There was no overt sign of Eitan, but if he tried to view the street only from the corner of his eye, Rory could see the occasional rushing pedestrian swerving to the right or umbrella twisting left of their path, as if avoiding a puddle. A mobile, Eitan-sized puddle. 

It was not a reassuring view. 

It became less reassuring when the red-bearded man looked up and suddenly he and Rory were staring at one another through the curtain of rain. 

“Ha.” Rory’s breath plumed out in a rush of nerves. 

Redbeard’s own mouth twitched in a rueful grin just before Rory spun on his heel and sped down the street, hitching the pack higher on his shoulder as he wound, hopped, and sidled through the press of foot traffic, until he reached a narrow alley to his right and ducked into it, where he promptly discovered the term “alley” might be an overstatement. 

Sure and the space had certain alley-like characteristics—loose pavers, bits of compostable matter from sources unknown, and only a few slender rectangles of light from the upper windows of the left-hand building—but while it had the dressings of an alley, it boasted little in the way of bins or back doors. Most importantly, it lacked an opening onto any other street, being backed as it was by the towering rear wall of a Marlowe Street tavern called Here’s One in Your Eye.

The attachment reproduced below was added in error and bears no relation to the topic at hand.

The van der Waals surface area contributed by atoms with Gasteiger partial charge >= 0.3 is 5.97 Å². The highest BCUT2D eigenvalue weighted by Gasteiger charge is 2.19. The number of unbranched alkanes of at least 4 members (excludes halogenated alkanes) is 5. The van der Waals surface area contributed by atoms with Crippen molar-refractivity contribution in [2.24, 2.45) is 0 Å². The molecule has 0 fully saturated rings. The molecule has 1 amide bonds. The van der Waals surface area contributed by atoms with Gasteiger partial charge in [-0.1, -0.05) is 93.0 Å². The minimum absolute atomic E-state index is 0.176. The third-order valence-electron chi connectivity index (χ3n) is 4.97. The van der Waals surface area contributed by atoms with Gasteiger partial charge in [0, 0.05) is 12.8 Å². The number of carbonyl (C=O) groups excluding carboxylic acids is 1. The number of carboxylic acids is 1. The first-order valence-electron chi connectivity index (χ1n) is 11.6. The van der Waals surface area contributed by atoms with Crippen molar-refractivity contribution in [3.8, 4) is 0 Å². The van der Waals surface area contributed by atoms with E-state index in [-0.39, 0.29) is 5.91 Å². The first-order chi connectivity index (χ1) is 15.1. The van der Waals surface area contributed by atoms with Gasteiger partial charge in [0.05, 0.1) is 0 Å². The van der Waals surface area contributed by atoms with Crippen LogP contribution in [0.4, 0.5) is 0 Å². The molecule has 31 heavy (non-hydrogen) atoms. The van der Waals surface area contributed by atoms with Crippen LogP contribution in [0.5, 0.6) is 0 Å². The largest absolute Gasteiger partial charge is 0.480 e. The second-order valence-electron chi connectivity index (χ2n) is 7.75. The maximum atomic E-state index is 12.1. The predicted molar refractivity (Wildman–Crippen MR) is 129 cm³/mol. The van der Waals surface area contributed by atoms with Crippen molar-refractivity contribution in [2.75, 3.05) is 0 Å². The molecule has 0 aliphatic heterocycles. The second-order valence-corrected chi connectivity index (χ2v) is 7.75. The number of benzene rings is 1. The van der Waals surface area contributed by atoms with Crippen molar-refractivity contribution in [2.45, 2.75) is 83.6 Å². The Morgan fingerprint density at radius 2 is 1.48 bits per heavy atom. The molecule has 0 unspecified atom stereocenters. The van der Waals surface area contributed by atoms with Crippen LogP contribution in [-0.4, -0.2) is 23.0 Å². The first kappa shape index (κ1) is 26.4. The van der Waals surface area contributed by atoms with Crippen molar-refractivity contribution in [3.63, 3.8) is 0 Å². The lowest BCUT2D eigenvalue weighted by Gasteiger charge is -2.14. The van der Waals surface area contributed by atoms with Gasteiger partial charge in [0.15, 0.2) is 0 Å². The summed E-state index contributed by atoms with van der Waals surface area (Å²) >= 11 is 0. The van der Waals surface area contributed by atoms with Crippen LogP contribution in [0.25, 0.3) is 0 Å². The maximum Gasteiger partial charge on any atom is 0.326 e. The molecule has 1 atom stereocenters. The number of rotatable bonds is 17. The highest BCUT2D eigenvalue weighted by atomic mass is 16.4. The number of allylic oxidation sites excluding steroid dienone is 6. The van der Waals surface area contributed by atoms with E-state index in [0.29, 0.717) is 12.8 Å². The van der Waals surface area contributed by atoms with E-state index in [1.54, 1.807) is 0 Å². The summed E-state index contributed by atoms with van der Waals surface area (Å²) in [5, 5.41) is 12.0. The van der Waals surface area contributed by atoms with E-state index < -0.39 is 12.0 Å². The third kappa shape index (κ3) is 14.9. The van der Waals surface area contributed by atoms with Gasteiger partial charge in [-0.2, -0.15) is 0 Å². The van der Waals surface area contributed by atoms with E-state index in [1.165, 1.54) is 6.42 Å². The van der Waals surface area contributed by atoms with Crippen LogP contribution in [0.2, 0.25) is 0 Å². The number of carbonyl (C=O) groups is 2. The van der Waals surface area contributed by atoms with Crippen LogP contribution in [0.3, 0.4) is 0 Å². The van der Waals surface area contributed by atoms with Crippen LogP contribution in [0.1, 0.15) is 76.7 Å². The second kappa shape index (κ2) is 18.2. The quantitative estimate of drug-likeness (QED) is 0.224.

In short, there was nowhere to hide, nowhere to run. 

Which was why when, halfway down the road...path...track to nowhere, and Rory heard the telltale splash of large boots and a rolling gravel sound that suggested a large man clearing his throat and the spark-to-thrum of a shooter powering up, he shrugged, turned to face he of the ginger beard, and smiled. “Can I help you then?” 

“Pretty sure you can.” Jacques O’Malley stopped short of the bright patch of light in which the young man had come to a halt.